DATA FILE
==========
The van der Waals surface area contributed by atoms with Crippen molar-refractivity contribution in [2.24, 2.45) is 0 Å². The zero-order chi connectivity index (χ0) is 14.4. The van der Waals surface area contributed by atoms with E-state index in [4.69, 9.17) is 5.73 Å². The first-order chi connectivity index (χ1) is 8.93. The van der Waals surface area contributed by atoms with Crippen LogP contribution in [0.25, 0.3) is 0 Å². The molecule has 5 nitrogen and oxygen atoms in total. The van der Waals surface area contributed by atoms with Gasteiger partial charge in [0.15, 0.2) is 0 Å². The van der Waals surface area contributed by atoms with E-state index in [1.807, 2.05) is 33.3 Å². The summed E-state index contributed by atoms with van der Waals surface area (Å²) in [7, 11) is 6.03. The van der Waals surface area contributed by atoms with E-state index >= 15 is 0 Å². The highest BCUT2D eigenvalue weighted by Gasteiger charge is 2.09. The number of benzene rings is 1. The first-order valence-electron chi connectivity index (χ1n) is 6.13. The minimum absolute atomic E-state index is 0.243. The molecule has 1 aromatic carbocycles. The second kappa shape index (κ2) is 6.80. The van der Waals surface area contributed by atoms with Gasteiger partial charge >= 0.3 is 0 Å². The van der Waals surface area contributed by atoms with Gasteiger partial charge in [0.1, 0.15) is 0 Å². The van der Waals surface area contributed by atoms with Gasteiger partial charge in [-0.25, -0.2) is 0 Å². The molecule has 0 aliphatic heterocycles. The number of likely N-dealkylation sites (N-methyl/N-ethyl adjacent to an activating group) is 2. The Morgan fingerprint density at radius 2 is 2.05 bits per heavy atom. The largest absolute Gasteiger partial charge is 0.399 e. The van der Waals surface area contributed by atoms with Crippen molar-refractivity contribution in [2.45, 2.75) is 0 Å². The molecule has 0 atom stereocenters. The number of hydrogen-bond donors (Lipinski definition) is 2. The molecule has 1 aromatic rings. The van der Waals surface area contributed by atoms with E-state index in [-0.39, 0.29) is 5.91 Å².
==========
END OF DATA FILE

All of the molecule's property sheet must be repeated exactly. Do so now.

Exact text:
The van der Waals surface area contributed by atoms with Crippen molar-refractivity contribution in [2.24, 2.45) is 0 Å². The zero-order chi connectivity index (χ0) is 14.4. The van der Waals surface area contributed by atoms with E-state index in [4.69, 9.17) is 5.73 Å². The first-order chi connectivity index (χ1) is 8.93. The van der Waals surface area contributed by atoms with Crippen LogP contribution in [0.25, 0.3) is 0 Å². The molecule has 5 nitrogen and oxygen atoms in total. The van der Waals surface area contributed by atoms with Gasteiger partial charge in [0.15, 0.2) is 0 Å². The van der Waals surface area contributed by atoms with E-state index in [1.807, 2.05) is 33.3 Å². The summed E-state index contributed by atoms with van der Waals surface area (Å²) in [7, 11) is 6.03. The van der Waals surface area contributed by atoms with E-state index >= 15 is 0 Å². The highest BCUT2D eigenvalue weighted by Gasteiger charge is 2.09. The number of benzene rings is 1. The first-order valence-electron chi connectivity index (χ1n) is 6.13. The minimum absolute atomic E-state index is 0.243. The molecule has 1 aromatic carbocycles. The second kappa shape index (κ2) is 6.80. The van der Waals surface area contributed by atoms with Gasteiger partial charge >= 0.3 is 0 Å². The van der Waals surface area contributed by atoms with Gasteiger partial charge in [0.1, 0.15) is 0 Å². The van der Waals surface area contributed by atoms with Gasteiger partial charge in [-0.25, -0.2) is 0 Å². The molecule has 0 aliphatic heterocycles. The number of likely N-dealkylation sites (N-methyl/N-ethyl adjacent to an activating group) is 2. The Morgan fingerprint density at radius 2 is 2.05 bits per heavy atom. The largest absolute Gasteiger partial charge is 0.399 e. The van der Waals surface area contributed by atoms with Crippen molar-refractivity contribution in [2.45, 2.75) is 0 Å². The molecule has 0 atom stereocenters. The number of hydrogen-bond donors (Lipinski definition) is 2. The molecule has 1 aromatic rings. The van der Waals surface area contributed by atoms with E-state index in [-0.39, 0.29) is 5.91 Å².